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Ophthalmia Neonatorum

From: Diseases Of The Eye
Creator: George Edmund De Schweinitz (author)
Date: 1893
Publisher: W.B. Saunders, Philadelphia
Source: Yale University, Cushing/Whitney Medical Library
Figures From This Artifact: Figure 1  Figure 2  Figure 3

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Ophthalmia Neonatorum. -- This is an inflammation of the conjunctiva, characterized in its usual form by great swelling of the lids, serous infiltration of the bulbar conjunctiva, and the free secretion of contagious pus.


Causes. -- The affection is caused by the introduction into the eye of the infecting material, from some portion of the genitourinary tract of the mother, at the time of or shortly after birth. The majority of cases, and all severe forms, are associated with a special micro-organism -- the gonococcus of Neisser. Exception ally, inoculation appears to occur in utero, owing, perhaps, to the high degree of penetrating power which has been ascribed to the gonococcus.


Inasmuch as this micro-organism is not invariably present, two forms of the disease have been distinguished -- a severe type, supplied with the micro-organism, with a tendency to increase in severity and invade the cornea; and a milder type, non-specific, with a tendency to recover. Hence a virulent vaginal discharge is not necessary to produce this condition, except in intense degree, and it probably may arise from the contamination of any muco-purulent discharge during birth. Careless bathing of the child after birth, and the use of soiled towels and sponges, are fruitful sources of infection. It is possible that later contact with the lochial discharge may originate the disorder, although in the hands of several observers inoculation with healthy lochia has failed to produce the disease.


The exact time of inoculation has not been determined. Infection is more likely to occur in face presentations and during retarded labors. Boys are attacked more frequently than girls. The disease is said to be more common during summer months in cold climates; in hot countries, during the spring and autumn.


Symptoms. -- Ophthalmia neonatorum usually begins on the third day after birth, but may set in as early as from twelve to forty-eight hours after inoculation, or, when it is the result of a secondary infection from soiled fingers, sponges or clothes, be delayed to a much later date. Almost always both eyes suffer, the one being earlier, and frequently more decidedly affected than its fellow.


Four stages of the disease are common, but, as these vary in different eases, and more or less rapidly shade one into the other, no very sharp lines need be drawn.


A slight redness of the conjunctiva, with a trifling discharge in the corner of the eye, is rapidly succeeded by great, cushion-like swelling of the lids, with intense chemosis and congestion of the conjunctiva, accompanied by severe pain and discharge. The surface of the swollen lid is hot, dusky red, and tense; the upper lid overhangs the lower, and at first can only with difficulty be everted. The discharge, which in the beginning is slightly turbid, soon changes to a yellow or greenish yellow pus, and is secreted in great quantities.


If the lids are everted during the first day or two of the disease, the conjunctiva will be found to be swollen, red, and velvety, and that upon the eyeball intensely injected; upon the surface easily detached flakes of lymph are found; later, the conjunctiva becomes rough and of a dark-red color, spots of ecchymosis appear, or it is succulent and bleeds easily. Marked chemosis and infiltration of the ocular conjunctiva succeed, forming a hard rim; at the bottom of the crater-like pit thus produced, the cornea may be seen. The thick, cream-like discharge increases, and either flows out from beneath the overhanging upper lid on to the cheek, or is packed up in the conjunctival cul-de-sac. (Fig. 81.) The lids now may lose much of their tense character, and can be more easily everted; the conjunctiva is puckered into folds and papilla-like elevations, and the discharge contains an admixture of blood and serum. Gradually the disease declines, and in from six to eight weeks the discharge ceases. The relaxed palpebral conjunctiva is thick and granular, looking like the granulation tissue which surrounds wounds. The ocular conjunctiva is also thickened, and positive cicatricial changes may remain.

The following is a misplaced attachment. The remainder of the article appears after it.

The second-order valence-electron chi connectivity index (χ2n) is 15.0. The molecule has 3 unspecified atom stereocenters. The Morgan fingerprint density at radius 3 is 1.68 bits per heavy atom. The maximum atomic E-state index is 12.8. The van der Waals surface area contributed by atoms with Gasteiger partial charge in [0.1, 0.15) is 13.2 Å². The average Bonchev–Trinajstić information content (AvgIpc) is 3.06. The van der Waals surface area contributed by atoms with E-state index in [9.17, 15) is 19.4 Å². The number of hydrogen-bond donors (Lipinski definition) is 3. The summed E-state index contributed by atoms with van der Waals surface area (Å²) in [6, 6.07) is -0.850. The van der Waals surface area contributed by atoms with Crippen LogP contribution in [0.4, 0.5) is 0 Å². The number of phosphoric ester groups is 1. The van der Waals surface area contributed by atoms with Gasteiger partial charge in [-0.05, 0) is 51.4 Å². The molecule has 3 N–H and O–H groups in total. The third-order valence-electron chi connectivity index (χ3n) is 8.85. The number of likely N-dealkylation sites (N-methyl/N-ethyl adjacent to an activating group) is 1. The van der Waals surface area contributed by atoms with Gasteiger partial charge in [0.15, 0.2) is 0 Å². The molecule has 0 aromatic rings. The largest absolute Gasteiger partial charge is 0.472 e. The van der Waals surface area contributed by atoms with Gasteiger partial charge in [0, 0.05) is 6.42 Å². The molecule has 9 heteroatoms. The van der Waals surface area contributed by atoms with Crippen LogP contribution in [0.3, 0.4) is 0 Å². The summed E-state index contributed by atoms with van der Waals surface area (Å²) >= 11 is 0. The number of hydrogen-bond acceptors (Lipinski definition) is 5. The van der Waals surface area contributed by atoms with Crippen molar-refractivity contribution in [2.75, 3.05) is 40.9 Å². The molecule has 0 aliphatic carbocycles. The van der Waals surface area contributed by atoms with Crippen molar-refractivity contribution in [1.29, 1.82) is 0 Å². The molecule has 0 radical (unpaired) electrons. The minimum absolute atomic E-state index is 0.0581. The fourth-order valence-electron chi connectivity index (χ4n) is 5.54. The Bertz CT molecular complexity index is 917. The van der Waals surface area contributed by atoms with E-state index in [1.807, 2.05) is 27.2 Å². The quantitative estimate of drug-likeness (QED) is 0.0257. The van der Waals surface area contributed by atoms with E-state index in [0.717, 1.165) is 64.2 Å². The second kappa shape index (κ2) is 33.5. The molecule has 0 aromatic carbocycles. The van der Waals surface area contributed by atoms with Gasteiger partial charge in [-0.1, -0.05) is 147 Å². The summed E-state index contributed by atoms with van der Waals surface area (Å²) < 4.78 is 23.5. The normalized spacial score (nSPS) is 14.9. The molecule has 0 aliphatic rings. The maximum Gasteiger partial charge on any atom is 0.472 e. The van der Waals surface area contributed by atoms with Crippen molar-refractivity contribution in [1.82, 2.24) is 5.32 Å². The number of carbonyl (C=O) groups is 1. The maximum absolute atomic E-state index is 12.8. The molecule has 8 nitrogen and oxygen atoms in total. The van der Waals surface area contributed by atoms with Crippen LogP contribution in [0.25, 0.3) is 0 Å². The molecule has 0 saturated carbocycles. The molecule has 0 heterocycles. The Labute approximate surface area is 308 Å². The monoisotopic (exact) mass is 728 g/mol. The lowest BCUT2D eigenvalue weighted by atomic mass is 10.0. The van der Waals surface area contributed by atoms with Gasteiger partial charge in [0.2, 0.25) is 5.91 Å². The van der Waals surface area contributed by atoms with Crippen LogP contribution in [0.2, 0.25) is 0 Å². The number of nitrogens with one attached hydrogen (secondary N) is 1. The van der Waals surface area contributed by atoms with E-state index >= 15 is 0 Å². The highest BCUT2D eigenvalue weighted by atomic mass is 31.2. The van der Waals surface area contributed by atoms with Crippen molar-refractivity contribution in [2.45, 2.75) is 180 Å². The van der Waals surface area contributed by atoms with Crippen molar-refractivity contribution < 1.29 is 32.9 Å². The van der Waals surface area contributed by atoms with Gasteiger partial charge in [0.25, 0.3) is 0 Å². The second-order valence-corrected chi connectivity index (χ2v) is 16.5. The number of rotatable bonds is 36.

The chief risk is destruction of the vitality of the cornea, the danger of which is materially increased if this membrane becomes lustreless, dull, and hazy within the first day or two of the disease. Frequently small, oval ulcers form near the limbus, either transparent or surrounded by an area of cloudy infiltration, which rapidly increase in size; or larger areas of ulceration develop in a more central situation. In many mild cases the cornea escapes without harm. The changes which take place in the cornea are due in part to strangulation of its nutrient vessels by the swollen tissue, but largely to direct infection by the discharge.


After the formation of a corneal ulcer, either its healing and regeneration of the corneal tissue takes place, or else perforation occurs.


The result of perforation will depend upon the amount and character of the destruction of the corneal tissue. When the ulcer is central and perforates, the aqueous humor escapes, the lens is pressed forward against the posterior surface of the cornea, and the opening becomes closed with lymph. This renders the re-collection of the aqueous possible, and, when it occurs, the lens returns to its proper position, carrying with it upon the anterior capsule a little mass of lymph. Thus the formation of a pyramidal cataract results. (See page 395.)

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